By Talya Meyers
One of the first days Dr. Pete Cathcart practiced street medicine, on a hot summer day in Nashville, wasn’t spent checking blood pressure or caring for wounds. Instead, it was about building relationships.
Carrying a “heavy” Direct Relief emergency medical kit, he and a patient navigator traveled from site to site in the heat, looking for homeless people who might need medical attention. When they finally came across an occupied encampment, they introduced themselves to the people there, paid a visit, and promised they would return.
“The next time they saw us and we came back and kept our word, they allowed us to treat them for medical issues,” he recalls.
Neighborhood Health, a community health center in Nashville where Cathcart works as a doctor, launched its street medicine program during the pandemic. The health center, like providers across the country, had moved many of its services online because of Covid-19, and its leaders quickly noticed that many homeless patients had no access to telehealth services. .
Sending a team to the streets to tend to wounds, monitor chronic illnesses and provide mental health services was one way to ensure their most vulnerable patients still received healthcare.
Today, the street medicine team includes doctors, nurse practitioners, registered nurses, a van driver and a patient escort whose role is to connect people to other services, such as housing. In addition to medicine, they bring tents and sleeping bags to distribute to homeless patients.
For Cathcart, the trust he has earned with patients living on the streets is essential. Many do not trust the medical establishment and were initially wary of doctors who showed up out of nowhere to offer help. “Now that level of confidence is there,” he said. “Our patients happily seek us out now. They even come to our clinic.”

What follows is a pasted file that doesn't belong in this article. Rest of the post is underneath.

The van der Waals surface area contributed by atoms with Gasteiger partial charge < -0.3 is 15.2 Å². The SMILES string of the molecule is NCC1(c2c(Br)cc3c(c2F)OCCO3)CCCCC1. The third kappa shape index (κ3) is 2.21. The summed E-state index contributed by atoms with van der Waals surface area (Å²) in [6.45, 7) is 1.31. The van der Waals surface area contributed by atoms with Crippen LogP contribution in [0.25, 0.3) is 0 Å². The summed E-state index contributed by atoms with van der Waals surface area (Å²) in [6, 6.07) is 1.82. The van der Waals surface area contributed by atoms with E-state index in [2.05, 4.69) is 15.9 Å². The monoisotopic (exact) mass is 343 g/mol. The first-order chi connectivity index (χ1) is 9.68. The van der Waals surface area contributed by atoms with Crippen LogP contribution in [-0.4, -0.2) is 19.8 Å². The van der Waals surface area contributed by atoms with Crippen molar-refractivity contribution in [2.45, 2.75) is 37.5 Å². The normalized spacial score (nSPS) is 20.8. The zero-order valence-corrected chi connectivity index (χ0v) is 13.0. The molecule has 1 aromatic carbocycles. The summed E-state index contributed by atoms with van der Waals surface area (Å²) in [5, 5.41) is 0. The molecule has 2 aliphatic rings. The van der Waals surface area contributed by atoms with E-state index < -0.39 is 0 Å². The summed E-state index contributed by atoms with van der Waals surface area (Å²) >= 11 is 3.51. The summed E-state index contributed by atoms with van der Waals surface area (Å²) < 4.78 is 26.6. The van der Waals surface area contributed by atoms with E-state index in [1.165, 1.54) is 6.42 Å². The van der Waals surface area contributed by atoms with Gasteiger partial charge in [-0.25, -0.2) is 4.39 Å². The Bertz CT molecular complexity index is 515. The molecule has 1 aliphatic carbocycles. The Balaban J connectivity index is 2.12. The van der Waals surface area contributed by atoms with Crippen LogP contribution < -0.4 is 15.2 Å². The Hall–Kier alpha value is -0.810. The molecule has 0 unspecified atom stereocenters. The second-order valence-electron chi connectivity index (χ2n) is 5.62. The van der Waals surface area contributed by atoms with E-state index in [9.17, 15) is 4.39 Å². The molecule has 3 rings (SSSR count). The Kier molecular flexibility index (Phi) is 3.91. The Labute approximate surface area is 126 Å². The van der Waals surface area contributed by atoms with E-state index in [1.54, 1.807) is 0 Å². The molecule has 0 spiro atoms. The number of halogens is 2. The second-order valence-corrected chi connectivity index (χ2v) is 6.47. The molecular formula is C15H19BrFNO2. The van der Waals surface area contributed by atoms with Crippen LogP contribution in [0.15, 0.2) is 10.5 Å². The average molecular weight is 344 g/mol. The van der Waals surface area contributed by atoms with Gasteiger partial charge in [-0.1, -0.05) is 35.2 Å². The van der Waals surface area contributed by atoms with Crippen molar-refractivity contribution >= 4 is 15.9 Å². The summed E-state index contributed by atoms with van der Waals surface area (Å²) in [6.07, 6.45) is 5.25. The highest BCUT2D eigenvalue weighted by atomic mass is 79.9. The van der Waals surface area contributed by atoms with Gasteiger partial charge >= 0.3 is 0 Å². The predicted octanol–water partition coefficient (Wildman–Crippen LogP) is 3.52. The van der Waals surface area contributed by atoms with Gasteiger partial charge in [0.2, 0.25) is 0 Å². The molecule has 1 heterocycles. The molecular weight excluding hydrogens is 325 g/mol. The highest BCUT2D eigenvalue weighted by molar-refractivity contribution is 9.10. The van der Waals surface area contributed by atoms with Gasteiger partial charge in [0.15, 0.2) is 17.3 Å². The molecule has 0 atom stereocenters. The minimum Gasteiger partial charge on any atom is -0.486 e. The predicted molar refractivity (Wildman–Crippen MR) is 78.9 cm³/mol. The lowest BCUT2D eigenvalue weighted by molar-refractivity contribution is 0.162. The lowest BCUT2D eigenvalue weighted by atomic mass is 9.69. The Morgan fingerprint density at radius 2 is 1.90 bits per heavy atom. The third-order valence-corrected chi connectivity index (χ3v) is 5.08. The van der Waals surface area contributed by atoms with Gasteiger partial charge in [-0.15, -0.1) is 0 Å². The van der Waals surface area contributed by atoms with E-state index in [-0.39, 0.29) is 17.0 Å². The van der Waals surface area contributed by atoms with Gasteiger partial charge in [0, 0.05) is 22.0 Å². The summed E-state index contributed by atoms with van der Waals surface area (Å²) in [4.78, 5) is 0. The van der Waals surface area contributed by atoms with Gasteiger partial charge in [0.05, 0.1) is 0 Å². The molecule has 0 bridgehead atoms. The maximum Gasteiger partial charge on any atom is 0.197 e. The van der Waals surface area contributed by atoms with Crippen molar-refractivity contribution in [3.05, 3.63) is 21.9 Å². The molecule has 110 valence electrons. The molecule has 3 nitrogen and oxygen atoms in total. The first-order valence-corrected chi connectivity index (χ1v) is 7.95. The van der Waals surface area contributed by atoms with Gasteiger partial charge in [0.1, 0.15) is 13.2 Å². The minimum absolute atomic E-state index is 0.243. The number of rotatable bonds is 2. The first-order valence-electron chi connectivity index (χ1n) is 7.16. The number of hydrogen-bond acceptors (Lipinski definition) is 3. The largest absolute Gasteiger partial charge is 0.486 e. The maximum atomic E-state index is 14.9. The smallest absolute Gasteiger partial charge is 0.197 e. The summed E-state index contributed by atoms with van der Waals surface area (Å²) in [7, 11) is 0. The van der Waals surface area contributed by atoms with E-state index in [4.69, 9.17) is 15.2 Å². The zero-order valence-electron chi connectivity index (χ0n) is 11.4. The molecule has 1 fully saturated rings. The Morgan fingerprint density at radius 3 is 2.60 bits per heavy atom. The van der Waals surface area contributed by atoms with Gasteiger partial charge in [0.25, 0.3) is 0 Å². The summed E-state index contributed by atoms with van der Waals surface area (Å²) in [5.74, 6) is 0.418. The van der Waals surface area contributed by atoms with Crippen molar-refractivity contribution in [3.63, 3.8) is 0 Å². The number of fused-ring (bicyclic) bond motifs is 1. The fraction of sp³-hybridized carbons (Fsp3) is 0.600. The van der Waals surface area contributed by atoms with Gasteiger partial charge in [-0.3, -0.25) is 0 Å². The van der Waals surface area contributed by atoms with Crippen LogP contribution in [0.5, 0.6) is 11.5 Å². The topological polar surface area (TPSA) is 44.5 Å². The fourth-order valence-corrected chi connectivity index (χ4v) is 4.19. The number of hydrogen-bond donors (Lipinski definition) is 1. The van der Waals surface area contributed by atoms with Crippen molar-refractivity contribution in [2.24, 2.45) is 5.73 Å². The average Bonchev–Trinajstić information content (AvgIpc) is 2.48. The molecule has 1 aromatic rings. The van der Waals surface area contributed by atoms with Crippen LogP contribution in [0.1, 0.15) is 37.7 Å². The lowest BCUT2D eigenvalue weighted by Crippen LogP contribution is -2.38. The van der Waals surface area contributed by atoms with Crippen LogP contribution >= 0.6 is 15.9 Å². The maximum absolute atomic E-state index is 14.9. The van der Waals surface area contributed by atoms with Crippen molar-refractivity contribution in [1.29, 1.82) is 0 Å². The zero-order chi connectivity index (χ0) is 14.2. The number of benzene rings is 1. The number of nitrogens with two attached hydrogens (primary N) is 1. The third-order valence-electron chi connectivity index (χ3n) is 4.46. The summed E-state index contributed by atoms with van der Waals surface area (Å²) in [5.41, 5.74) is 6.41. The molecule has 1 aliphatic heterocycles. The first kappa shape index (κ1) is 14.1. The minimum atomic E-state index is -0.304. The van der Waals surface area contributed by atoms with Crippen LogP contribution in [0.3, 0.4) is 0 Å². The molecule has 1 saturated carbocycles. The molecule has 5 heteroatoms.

A patient, whom Cathcart began treating for a skin infection during street medicine rounds, has now been taken in – Cathcart attested that the man’s cat was an emotional support animal – and comes to see the doctor during the clinic days.
He gained much-needed weight, Cathcart said, and is managing a long-term spinal cord injury with the help of physical therapy. “He no longer has the stressors he once had,” he said. “He looks like a different person.”
Dr Jim Withers is not the first person to practice street medicine – he credits the work of doctors like Jim O’Connell, Jack Prager and Joe Greer with inspiration and influence – but he is the one who coined the term.
“Street medicine” refers to medical care, intended primarily for homeless people, that takes place outside the walls of a clinic. “It was a nameless field of medicine, and it needed to be promoted,” Withers said.
For Withers, the need for a US-based street medicine movement became apparent while working as a doctor in Pittsburgh. Emergency services routinely called in the middle of the night, reporting patients whose unmanaged illnesses had turned into seizures. “People were sick, disconnected, traumatized,” he recalls.
As a member of the medical establishment, Withers felt like part of the problem. “I wanted to take off the white coat and be able to free myself from the structure, from the dynamics of power,” he said. “People came, and they were so traumatized that they didn’t trust you at all, and [even] with your best feelings and dreams for them, you knew you were part of the structural violence” that homeless patients regularly experience.